HC Deb 04 December 1950 vol 482 cc20-2W
115. Mr. McInnes

asked the Minister of Fuel and Power if, in view of the loss of production, danger to workmen, damage to plant and the dissatisfaction occasioned by the heavy power cuts in the Scottish South-Western Region without warning, he is prepared to convene a conference with representatives of the Scottish Trades Union Congress, Glasgow Chambers of Commerce, Scottish Council for Industry and the British Electricity Authority to discuss some method of giving timely warning of such cuts.

119. Lieut.-Commander Hutchison

asked the Minister of Fuel and Power if he is aware of the loss caused to production and the danger caused to life by sudden electricity cuts in South-East Scotland; and if he will confer with the Edinburgh Chamber of Commerce and other interested organisations on this matter.

Mr. P. Noel-Baker

I am aware of the loss of production, damage and potential danger caused by electricity cuts; as my right hon. Friend the Minister of Labour has said, the Electricity Sub-Committee of the Joint Consultative Committee is now considering in consultation with the British Electricity Authority whether anything further can be done to reduce the number and severity of the cuts that must be made.

Hon. Members will be aware that the Scottish Board for Industry, which is represented on the Electricity Sub-Committee, is responsible for making in Scotland the load-spreading arrangements by which the frequency and severity of power cuts are reduced. There are representatives of Scottish employers and trade unions on the Board and the Chairman of its Edinburgh District Committee is a member of the Edinburgh Chamber of Commerce. I think the Board, which is already in touch with the British Electricity Authority and the South-East and South-West Scotland Electricity Boards, would be the appropriate body to call a conference, if it thought that such a conference would serve a useful purpose.

121. Mr. W. G. Bennett

asked the Minister of Fuel and Power if, in view of the danger to life and property, he will resume the practice of giving warning before any electricity cuts are made in the West of Scotland area.

Mr. P. Noel-Baker

As I said on 6th November in answer to Questions by the hon. and gallant Member for Leicester (Captain Waterhouse) and the hon. baronet the Member for Hendon, South (Sir H. Lucas-Tooth), the Electricity Boards endeavour, with the help of the B.B.C. and of the Press, to let consumers know beforehand when they think it probable that cuts will be required. When it is definitely known that a cut must be made, there is not time to give individual warnings to all consumers: but as many large consumers as possible are warned by telephone, before a cut takes place. In most areas, there is a rota system, which enables a consumer to know on which day of the week his supply is likely to but cut. I am not aware that this practice has been changed in the west of Scotland.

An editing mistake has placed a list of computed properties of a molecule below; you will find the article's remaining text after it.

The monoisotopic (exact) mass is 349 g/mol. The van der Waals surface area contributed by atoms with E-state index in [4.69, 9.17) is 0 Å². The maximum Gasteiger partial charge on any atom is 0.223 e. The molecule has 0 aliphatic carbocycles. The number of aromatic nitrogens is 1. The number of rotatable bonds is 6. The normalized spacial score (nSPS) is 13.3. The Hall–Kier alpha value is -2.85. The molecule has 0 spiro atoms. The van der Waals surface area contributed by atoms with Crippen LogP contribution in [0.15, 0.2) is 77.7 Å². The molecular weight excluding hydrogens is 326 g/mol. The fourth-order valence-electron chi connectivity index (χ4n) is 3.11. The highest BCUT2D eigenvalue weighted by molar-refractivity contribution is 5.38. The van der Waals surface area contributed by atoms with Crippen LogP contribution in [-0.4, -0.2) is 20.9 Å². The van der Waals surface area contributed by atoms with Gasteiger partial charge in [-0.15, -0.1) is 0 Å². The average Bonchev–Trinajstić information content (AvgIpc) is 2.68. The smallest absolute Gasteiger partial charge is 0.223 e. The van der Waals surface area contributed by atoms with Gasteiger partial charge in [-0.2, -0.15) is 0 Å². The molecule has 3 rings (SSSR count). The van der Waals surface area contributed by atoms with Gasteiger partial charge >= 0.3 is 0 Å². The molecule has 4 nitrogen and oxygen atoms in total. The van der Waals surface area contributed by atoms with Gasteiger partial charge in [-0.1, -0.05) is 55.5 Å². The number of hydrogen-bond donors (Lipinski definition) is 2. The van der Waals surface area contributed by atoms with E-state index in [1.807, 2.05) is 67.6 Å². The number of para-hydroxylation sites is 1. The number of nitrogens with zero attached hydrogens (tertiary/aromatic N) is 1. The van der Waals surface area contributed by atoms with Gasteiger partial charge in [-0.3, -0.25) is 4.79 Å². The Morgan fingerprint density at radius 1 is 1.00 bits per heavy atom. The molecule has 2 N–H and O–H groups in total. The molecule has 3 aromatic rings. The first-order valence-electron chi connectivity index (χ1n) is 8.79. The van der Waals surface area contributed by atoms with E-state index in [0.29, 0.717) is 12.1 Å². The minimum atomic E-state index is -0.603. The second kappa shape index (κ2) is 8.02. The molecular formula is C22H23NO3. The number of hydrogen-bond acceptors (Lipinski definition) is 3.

124. Mr. Vosper

asked the Minister of Fuel and Power if he is aware that supplies of electricity to non-industrial users in some areas are being completely cut off for progressively longer periods, and why the same object cannot be achieved by reducing the voltage to larger numbers of users.

Mr. P. Noel-Baker

When the load imposed on the system by consumers exceeds the capacity of the generating plant, some load has to be shed to avert a breakdown of the plant. The Electricity Boards seek to carry out their load-shedding in such a way that inconvenience and dislocation are kept to a minimum, and I am informed that they reduce the voltage of the supply, in areas where this can be done, to the greatest practicable extent. But if this reduction does not reduce the load enough, there is, unfortunately, no alternative but to cut off some consumers altogether.